Plaintiff testified that, after his fall, he attempted to persuade his supervisor to allow him to work as a less physically trying schedule. His request was refused and he collapsed from strain on three separate occasions. Plaintiff attempted to secure other employment to no avail. He no longer can start a lawn mower or outboard, rake leaves or walk on uneven ground. He becomes short of breath after walking fifty yards. It is undisputed that plaintiff has worked hard all his adult life. He related his embarrassment to the ALJ over having to file an application for disability insurance benefits and supplemental security income. No doctor, whether treating or consultative, suggests that plaintiff exaggerates his symptoms.

The Secretary seeks to undercut the ALJ's conclusion that plaintiff cannot perform substantial gainful employment by faulting plaintiff's treating physician for filing out the forms that the Social Security Administration provided and by crediting a consultative physician who, to the extent he even bolstered a finding of no disability, may not have been sure of all salient factors concerning the patient he was examining. On balance, we conclude that there is no substantial evidence to support the Appeals Council's rejection of the medical underpinning to which the ALJ looked to pronounce plaintiff's testimony of pain and limitation credible. Accordingly, the judgment of the District Court is VACATED and the case REMANDED to the District Court with instructions to remand to the Secretary for an award of benefits.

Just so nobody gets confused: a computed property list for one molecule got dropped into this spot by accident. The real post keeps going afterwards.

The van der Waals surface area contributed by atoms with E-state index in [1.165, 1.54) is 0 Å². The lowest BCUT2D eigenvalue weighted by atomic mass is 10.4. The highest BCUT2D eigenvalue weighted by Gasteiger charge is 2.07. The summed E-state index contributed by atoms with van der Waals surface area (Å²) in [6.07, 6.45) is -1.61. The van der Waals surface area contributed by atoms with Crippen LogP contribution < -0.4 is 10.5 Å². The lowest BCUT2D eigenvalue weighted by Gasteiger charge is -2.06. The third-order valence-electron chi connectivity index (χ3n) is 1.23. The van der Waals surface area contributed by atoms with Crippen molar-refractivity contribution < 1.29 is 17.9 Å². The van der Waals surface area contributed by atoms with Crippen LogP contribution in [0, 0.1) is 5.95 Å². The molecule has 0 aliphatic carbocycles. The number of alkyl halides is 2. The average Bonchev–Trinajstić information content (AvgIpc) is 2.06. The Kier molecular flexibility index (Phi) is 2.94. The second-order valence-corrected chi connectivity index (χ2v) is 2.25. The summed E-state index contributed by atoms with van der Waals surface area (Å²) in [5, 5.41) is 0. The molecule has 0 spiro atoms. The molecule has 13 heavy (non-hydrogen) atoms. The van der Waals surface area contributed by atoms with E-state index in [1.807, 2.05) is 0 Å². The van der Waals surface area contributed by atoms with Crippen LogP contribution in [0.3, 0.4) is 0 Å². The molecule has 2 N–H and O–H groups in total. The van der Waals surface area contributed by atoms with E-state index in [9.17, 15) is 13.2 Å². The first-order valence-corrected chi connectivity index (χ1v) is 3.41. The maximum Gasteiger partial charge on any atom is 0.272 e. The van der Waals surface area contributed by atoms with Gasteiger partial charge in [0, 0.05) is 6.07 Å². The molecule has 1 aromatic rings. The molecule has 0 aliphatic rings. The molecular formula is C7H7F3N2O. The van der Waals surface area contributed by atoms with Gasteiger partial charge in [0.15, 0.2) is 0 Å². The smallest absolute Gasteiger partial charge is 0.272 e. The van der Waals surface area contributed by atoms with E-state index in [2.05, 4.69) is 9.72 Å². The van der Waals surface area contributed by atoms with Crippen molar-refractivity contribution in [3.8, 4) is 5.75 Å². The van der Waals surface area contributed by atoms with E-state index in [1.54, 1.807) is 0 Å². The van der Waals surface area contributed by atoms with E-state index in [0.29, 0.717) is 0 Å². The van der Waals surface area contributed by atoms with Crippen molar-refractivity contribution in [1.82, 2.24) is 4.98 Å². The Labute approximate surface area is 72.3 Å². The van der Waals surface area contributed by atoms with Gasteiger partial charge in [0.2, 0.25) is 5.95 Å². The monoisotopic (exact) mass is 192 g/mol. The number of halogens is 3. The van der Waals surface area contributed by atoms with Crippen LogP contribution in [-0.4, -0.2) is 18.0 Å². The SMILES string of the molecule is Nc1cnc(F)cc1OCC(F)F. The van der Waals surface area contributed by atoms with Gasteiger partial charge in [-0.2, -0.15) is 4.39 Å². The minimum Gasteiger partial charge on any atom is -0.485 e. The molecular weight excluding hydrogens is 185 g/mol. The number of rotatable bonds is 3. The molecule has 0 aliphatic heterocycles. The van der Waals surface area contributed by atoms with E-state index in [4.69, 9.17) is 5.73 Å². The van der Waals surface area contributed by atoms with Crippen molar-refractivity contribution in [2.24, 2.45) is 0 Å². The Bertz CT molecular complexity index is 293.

The Honorable S. Arthur Spiegel, District Judge for the United States District Court for the Southern District of Ohio, sitting by designation


Plaintiff originally had applied for supplemental security income in addition to a period of disability and disability insurance benefits. But on appeal to the District Court he challenged only the Secretary's decision concerning his application for a period of disability and disability insurance benefits


See supra note 1